October 30, 2009

Climate change unites religious leaders


by David Masters

Religious leaders from Britain’s largest faith communities have together called for “urgent measures” to combat climate change and reduce greenhouse gas emissions.

Archbishop of Canterbury Rowan Williams, Chief Rabbi Jonathan Sacks, and Catholic Archbishop of Westminster Vincent Nichols were joined by Muslim, Hindu, Sikh, Buddhist, Baha’i, Jain and Zoroastrian representatives in a meeting at Lambeth Palace.

Following the meeting, the leaders issued a joint statement warning that climate change presents a “very real threat to the world’s poor and to our fragile creation.”

“We recognise unequivocally that there is a moral imperative to tackle the causes of global warming,” they added.

Rowan Williams, the leader of the Anglican Church, said the meeting was the first of its kind in the UK.

“We all have to do more to face the challenges of climate change,” he said.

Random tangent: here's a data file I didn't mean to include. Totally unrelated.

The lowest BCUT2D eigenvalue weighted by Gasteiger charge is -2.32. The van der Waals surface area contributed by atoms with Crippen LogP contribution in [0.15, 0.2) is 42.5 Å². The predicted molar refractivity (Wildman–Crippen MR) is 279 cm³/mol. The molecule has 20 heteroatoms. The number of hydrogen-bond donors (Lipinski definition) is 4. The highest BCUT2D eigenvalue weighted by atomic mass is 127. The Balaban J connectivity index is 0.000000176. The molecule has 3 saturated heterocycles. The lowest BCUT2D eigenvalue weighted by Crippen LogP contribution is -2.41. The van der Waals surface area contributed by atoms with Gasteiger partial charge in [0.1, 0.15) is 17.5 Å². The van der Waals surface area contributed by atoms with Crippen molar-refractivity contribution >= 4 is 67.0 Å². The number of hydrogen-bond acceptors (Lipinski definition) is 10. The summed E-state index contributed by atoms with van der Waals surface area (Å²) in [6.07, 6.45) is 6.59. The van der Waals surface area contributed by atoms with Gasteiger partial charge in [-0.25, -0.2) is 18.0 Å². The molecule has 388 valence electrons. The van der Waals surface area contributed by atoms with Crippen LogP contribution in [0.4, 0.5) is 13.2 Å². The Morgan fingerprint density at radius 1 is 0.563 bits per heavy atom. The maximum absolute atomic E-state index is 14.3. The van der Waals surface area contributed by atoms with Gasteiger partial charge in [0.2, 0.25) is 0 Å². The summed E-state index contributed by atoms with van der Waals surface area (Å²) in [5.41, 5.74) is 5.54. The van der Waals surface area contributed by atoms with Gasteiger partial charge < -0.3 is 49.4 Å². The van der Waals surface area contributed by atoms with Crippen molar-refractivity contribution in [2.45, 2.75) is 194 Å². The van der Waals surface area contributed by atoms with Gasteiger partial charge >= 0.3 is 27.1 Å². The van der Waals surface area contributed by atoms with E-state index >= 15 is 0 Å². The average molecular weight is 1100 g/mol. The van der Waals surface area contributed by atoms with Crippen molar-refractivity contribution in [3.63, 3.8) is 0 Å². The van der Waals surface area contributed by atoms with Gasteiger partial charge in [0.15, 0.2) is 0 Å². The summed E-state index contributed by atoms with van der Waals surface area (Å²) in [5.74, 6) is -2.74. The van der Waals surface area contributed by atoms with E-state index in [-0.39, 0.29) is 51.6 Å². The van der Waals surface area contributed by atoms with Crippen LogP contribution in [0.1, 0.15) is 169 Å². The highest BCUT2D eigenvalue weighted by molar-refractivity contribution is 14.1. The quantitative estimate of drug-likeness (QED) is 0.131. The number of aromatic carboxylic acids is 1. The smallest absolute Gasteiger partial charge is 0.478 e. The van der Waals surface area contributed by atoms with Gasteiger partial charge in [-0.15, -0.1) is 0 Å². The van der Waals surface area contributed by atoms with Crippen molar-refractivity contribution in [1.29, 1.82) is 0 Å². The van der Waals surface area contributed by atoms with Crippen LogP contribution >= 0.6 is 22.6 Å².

“Faith communities have a crucial role to play.”

Jonathan Sacks used the story of Noah to point out that the world could end up under water if people don’t work together to fight climate change.

“We are taken from the earth and therefore owe it a sense of kinship and responsibility,” he said.

“We believe our very existence as human beings come wrapped up in environmental imperatives and ecological responsibility.”

Like Williams, Sacks believes religion has a vital role to play in the fight against global warming.

“What religion allows us to do is take the big ideas and translate them into daily rituals,” Sacks said.

Ed Miliband, government minister for energy and climate change, welcomed the statement by the faith leaders.

“Tackling climate change is a cause that unites people of all faiths,” Miliband said.

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